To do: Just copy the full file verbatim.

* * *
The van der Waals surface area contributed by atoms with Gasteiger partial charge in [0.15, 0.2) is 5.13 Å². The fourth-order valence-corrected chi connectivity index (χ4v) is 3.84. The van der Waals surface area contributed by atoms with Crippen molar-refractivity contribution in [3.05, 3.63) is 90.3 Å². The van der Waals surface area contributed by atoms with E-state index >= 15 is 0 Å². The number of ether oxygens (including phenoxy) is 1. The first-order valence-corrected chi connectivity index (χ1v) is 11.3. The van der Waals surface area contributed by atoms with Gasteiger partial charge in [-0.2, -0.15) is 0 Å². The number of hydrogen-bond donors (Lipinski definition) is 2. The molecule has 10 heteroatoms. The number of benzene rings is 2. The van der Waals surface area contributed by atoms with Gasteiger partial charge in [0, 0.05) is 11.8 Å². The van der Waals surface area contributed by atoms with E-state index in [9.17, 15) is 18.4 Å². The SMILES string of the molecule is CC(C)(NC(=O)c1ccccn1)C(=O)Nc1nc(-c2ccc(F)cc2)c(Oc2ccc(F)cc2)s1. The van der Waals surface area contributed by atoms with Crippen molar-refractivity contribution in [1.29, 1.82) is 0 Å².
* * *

The van der Waals surface area contributed by atoms with Gasteiger partial charge in [0.15, 0.2) is 5.13 Å². The fourth-order valence-corrected chi connectivity index (χ4v) is 3.84. The van der Waals surface area contributed by atoms with Crippen molar-refractivity contribution in [3.05, 3.63) is 90.3 Å². The van der Waals surface area contributed by atoms with E-state index >= 15 is 0 Å². The number of ether oxygens (including phenoxy) is 1. The first-order valence-corrected chi connectivity index (χ1v) is 11.3. The van der Waals surface area contributed by atoms with Gasteiger partial charge in [-0.2, -0.15) is 0 Å². The number of hydrogen-bond donors (Lipinski definition) is 2. The molecule has 10 heteroatoms. The number of benzene rings is 2. The van der Waals surface area contributed by atoms with Gasteiger partial charge in [0, 0.05) is 11.8 Å². The van der Waals surface area contributed by atoms with E-state index in [9.17, 15) is 18.4 Å². The SMILES string of the molecule is CC(C)(NC(=O)c1ccccn1)C(=O)Nc1nc(-c2ccc(F)cc2)c(Oc2ccc(F)cc2)s1. The van der Waals surface area contributed by atoms with Crippen molar-refractivity contribution in [1.29, 1.82) is 0 Å².